Every blogger out there has encountered the idea that content is king (or at least was at some point). Taking this idea to its extreme, we find that it becomes discouraging when the writer comes up with idea after idea, and none of them seem to be remotely epic in nature.
I certainly fall into this category. I get started working on a long list of posts to create, and eventually get to the point where I feel like no matter what I write about, it is not good enough.
Not having some way to organize and prioritize these ideas surely contributes to these discouraging thoughts that keep me from keeping up with the writing habit.
Woody Allen has been attributed as saying:
Eighty percent of success is showing up.
I am inclined to agree with this. Though I struggle with the weight of having quite a few subscribers, and wanting/needing to entertain them in a big way, I need to have some way of keeping myself focused on the end goal.
When I was planning this series of posts, the ideas were flowing freely from my brain onto the paper in front of me, and I was amazed at all of the topics that I could realize from just the simple thought of analyzing how and why I have not succeeded in learning to get things done efficiently.
I quickly realized that not only have I been shorting myself in a big way by not writing about even the smallest topics here on Worthless Genius, but I have also robbed the world of any insight I have gained in thinking about these processes. Starting these posts, I have seen that perhaps I can add some value to other struggling knowledge workers’ lives by presenting my thoughts and ideas about the issue at hand.
Now that I am sitting here writing this fourth post in the series, I am finding that Woody Allen was onto something with his oft-repeated quote. I am showing up here in a way that does not come naturally to me, and I am in fact achieving a small bit of success in my own mind by writing once again.
Break Me Off a Piece of That
When I first sat down and thought about this series’ topic, it was in the context of a single post. After writing down 5 concepts, I quickly realized that if I tried to write it all in one post, not only would I become disenfranchised partway through writing it, but most likely I would create such a large post that readers would be completely turned off to its content because of its sheer word count.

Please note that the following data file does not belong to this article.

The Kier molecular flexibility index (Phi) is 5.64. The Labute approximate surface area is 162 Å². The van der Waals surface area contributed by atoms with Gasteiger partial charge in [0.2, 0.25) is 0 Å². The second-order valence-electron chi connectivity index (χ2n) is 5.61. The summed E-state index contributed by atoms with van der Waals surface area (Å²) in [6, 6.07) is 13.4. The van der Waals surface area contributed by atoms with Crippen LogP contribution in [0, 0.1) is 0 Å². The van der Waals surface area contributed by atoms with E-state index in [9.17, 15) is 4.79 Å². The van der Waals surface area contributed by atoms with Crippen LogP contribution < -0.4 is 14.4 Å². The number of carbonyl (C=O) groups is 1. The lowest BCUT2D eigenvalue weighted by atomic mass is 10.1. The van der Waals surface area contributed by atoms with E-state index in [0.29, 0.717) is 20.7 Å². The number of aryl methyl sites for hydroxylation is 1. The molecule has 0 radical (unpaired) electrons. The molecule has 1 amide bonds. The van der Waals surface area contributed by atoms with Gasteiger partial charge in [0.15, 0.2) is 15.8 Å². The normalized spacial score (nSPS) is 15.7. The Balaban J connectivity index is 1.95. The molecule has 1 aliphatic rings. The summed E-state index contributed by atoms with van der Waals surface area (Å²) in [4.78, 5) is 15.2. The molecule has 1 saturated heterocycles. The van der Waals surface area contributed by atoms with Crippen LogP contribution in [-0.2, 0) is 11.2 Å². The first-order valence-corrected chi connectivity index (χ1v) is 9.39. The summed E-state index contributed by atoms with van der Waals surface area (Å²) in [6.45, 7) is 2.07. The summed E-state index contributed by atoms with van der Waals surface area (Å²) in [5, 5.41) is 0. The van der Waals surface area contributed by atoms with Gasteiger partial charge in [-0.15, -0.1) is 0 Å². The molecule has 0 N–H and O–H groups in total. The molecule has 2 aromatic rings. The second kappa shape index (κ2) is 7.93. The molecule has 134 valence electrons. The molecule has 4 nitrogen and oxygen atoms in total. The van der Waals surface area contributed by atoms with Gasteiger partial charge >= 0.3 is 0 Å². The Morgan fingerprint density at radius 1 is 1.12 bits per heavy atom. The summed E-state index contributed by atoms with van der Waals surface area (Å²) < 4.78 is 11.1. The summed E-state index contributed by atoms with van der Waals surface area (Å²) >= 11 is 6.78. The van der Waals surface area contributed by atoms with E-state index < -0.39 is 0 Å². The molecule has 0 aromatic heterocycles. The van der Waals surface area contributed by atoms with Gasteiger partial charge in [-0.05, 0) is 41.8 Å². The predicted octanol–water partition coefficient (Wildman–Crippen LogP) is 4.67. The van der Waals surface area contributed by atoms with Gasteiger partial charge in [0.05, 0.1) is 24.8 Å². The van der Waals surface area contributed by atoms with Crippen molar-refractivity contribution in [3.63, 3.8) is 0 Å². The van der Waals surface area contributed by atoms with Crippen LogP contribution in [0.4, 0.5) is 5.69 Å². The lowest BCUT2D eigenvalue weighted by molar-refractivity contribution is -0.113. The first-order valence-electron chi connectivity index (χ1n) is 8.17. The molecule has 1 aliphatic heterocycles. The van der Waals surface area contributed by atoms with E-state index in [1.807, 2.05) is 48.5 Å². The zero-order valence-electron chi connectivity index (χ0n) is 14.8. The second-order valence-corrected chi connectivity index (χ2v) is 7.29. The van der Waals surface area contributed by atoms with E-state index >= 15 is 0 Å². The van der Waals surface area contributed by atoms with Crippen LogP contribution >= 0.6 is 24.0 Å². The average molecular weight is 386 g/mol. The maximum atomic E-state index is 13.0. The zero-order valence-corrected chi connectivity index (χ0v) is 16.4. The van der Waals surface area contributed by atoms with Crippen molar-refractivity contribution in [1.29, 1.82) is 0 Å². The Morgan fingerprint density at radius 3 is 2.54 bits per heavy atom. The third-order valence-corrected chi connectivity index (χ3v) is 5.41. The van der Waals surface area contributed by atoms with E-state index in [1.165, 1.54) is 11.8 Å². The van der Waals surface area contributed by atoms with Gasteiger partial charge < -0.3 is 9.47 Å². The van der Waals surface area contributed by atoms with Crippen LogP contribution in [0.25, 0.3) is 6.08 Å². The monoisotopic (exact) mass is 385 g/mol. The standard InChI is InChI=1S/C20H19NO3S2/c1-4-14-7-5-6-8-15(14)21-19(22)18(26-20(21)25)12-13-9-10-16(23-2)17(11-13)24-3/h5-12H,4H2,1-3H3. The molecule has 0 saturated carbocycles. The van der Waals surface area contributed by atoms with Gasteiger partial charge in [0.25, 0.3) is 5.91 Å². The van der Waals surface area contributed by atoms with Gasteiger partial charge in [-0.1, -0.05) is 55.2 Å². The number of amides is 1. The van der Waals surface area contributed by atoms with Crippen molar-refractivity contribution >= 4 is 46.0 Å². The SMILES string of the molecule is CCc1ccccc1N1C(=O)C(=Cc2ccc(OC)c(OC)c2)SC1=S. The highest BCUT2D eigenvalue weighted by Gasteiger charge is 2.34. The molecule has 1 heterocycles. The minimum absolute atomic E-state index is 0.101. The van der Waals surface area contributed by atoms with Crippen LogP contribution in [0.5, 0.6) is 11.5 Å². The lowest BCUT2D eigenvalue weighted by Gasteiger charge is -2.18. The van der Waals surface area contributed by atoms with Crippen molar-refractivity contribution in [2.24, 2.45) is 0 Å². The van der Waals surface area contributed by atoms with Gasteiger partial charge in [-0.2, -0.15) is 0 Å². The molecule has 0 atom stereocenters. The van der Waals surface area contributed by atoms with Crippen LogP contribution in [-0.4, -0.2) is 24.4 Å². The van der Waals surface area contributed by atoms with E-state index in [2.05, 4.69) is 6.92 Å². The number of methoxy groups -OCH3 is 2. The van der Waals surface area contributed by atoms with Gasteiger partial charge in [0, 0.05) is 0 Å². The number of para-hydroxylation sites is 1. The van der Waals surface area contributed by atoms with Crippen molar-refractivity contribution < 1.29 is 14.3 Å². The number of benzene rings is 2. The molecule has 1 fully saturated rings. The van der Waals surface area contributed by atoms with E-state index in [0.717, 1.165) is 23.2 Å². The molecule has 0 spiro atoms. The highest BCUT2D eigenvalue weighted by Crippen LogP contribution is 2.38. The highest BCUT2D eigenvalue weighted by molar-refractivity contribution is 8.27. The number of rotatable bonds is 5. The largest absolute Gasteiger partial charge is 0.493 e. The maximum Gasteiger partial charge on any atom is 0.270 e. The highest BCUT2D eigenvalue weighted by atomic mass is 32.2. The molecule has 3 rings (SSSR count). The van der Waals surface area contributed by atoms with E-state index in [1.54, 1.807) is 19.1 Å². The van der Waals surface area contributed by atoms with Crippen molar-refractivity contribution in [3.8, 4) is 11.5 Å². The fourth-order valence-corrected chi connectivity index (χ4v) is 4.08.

At the end of the initial 10 minute brainstorming session, I had written down 23 topics. The inspiration to break these topics into individual bite-sized posts held true when I saw this massive piece of writing that would have to be done in order to verbalize my ideas.
Taking one large, epic post and breaking it up into several posts, or a longer series of posts has a few benefits:
- You can take breaks in between writing each post.
- Your readers do not need to invest three hours in order to read one post.
- Between the planning period and the time it takes to write through the last post, you will likely think of new ideas to include.
So, although content does indeed trump frequency in most respects, breaking epic content up into more manageable pieces benefits everyone in the long run.
Getting Over The Fear of Disappointment
One of the biggest obstacles to my becoming a more productive writer is the fear that I will disappoint my readers, as well as my future self. Looking back at the earliest posts here on Worthless Genius, it is plain to see that I have indeed come a long way in writing style, and that fact seeps into a part of my brain that tells me that I should not even try now, because the writer that I will be in the future will be in some way ashamed of my writing now.
The easiest way to get over that concept and to start writing consistently again is to realize that the future you will not be a better writer than you are now if you do not write frequently.
As for disappointing the readers, it is important to keep them in mind, but also balance your overall goals with the possibility of not giving them an epic post daily.
Applying This to The System
Putting all of my writing tasks into previous systems has proven to be kind of useless. As I ignore all of the other needed tasks, so do I ignore those tasks which pertain most to my passion for writing.
Perhaps the best way to encourage the writing habit through the use of a personalized productivity system would be some mechanism that would remind me of the goals that I set for one month, year or decade down the line. Any kind of positive affirmation of my goals should help to incubate that need and motivation to simply show up at the keyboard and get to work.